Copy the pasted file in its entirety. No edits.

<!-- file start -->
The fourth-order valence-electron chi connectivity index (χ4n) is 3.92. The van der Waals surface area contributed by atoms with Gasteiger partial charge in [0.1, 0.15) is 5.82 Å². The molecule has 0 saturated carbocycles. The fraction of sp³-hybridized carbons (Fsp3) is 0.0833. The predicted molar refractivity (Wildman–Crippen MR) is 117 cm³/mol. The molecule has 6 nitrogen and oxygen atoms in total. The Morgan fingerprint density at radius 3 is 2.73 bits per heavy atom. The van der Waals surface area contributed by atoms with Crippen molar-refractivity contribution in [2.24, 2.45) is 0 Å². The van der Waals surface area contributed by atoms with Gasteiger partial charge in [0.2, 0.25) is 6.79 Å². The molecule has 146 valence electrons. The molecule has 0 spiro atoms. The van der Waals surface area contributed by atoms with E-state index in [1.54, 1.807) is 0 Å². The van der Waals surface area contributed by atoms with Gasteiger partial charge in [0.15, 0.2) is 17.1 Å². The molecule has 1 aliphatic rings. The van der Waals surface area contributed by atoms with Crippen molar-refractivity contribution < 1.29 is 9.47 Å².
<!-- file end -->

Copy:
The fourth-order valence-electron chi connectivity index (χ4n) is 3.92. The van der Waals surface area contributed by atoms with Gasteiger partial charge in [0.1, 0.15) is 5.82 Å². The molecule has 0 saturated carbocycles. The fraction of sp³-hybridized carbons (Fsp3) is 0.0833. The predicted molar refractivity (Wildman–Crippen MR) is 117 cm³/mol. The molecule has 6 nitrogen and oxygen atoms in total. The Morgan fingerprint density at radius 3 is 2.73 bits per heavy atom. The van der Waals surface area contributed by atoms with Crippen molar-refractivity contribution in [2.24, 2.45) is 0 Å². The van der Waals surface area contributed by atoms with Gasteiger partial charge in [0.2, 0.25) is 6.79 Å². The molecule has 146 valence electrons. The molecule has 0 spiro atoms. The van der Waals surface area contributed by atoms with E-state index in [1.54, 1.807) is 0 Å². The van der Waals surface area contributed by atoms with Gasteiger partial charge in [0.15, 0.2) is 17.1 Å². The molecule has 1 aliphatic rings. The van der Waals surface area contributed by atoms with Crippen molar-refractivity contribution < 1.29 is 9.47 Å².